Spring Grouse Report 2021
Unfortunately, with everything that went on last year we didn’t mange to get in much grouse
The days that went ahead were tainted by stringent rules and regulations for COVID-19 which definitely effected the overall feel of our days in the field. Beaters and Pickers Up were advised to keep their distance from one another and the Guns and the visiting guests were told to stay apart from one another amongst plenty of other things and for all of us these are some of the most important parts of an “enjoyable” days shooting. Laughs, hugs, banter and seeing familiar faces on all the Estates is why our clients come back year after year!
The Pheasant & Partridge season as you can imagine was pretty much wiped out too, so unfortunately it was a bad year for everyone involved in the shooting industry and we very much hope that plenty of shoots around the country have managed to pull through and come out the other side like we have.
As always in a poor year, there were pockets of Grouse and some Moors had plenty of Grouse in North Pennines, parts of Scotland and the Borders. Covid-19 managed to halt most of these few lucky Moors from Shooting throughout November, so they did leave larger stocks than was expected - It will be interesting to see how they fair this year... The higher wetter areas tended to be better but the dreaded Heather Beetle and drought proved disastrous for Grouse numbers across the whole country really.
There is always a silver lining though… A good proper cold winter (the first in a few years) meant that the Grouse were in excellent condition when we came round to pairing up and nesting. We had good cotton grass growth for the Hens and are hoping for better insect life given the damp conditions. I gather from a number of Estates that the pair counts in in badly affected Heather Beetled areas were surprisingly good this Spring. The heather has really benefitted from a wet winter and some colder conditions throughout January and February. I can’t help but think that the sustained periods of overnight frosts in April/May must have been good for supressing the Heather Beetle hatches too as we have not seen the amount of Heather Beetle as we have in the previous 3 x years.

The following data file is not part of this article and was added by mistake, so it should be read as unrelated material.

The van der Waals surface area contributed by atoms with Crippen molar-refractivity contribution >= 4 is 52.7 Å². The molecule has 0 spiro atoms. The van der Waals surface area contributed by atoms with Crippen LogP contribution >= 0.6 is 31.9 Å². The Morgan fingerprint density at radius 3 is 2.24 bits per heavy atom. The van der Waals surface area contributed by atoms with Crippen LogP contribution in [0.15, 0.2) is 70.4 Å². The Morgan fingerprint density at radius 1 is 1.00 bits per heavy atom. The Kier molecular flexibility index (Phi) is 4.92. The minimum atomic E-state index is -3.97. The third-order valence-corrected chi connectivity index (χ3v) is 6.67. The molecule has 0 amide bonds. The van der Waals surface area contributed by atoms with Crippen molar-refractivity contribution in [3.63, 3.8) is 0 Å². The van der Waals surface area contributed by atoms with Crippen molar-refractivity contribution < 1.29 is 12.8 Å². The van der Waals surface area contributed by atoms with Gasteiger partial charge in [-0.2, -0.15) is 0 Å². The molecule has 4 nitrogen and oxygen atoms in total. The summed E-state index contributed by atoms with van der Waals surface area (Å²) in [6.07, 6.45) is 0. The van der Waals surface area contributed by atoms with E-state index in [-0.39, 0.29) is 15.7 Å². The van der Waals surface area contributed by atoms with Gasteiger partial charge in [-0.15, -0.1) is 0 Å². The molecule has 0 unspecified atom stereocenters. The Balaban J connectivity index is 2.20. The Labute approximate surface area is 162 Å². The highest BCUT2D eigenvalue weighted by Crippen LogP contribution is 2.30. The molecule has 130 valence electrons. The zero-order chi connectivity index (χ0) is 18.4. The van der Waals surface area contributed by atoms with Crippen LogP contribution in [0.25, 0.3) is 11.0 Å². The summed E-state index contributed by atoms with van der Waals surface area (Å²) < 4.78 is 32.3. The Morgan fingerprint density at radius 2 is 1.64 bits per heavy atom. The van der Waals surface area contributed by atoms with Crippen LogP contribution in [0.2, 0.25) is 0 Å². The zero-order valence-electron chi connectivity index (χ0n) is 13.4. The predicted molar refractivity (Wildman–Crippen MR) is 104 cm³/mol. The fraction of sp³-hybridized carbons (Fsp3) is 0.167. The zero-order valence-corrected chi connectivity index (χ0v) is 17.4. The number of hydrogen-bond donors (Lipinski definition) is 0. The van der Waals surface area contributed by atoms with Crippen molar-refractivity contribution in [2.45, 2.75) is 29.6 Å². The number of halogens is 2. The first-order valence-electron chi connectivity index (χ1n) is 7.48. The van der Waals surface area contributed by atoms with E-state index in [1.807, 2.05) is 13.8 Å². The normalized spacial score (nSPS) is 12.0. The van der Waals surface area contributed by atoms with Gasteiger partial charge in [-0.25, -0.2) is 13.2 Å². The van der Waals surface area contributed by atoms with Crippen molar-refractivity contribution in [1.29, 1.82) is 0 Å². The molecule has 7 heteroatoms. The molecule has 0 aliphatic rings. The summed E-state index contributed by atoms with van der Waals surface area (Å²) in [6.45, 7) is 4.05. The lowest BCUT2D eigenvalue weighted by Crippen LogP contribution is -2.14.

We are starting to see plenty of chicks hatching all over the Moors across the North of England, as we move into the middle of May and I would expect to see the bulk of the hatching after the coming weekend into June.
The chicks we have seen seem to have survived the cold weather, snow, hail and rain over the past week and the forecast looks showery and warming up which will be super for insects hatching for the chicks staple diet before they move onto the heather.
As always we keep our fingers crossed for favourable conditions and if we do have a good breeding season, that the heather is in good enough order to support the birds on the ground and that the Gulls do not decimate the ground nesting bird chicks through Natural England’s refusal to issue any Gull Licences to protect ground nesting birds and waders this year…!!!
We hope that everything will be back to normal this season and we look forward to welcoming everyone back onto the Moors on 12th August and onto our Low Ground Shoots from September onwards.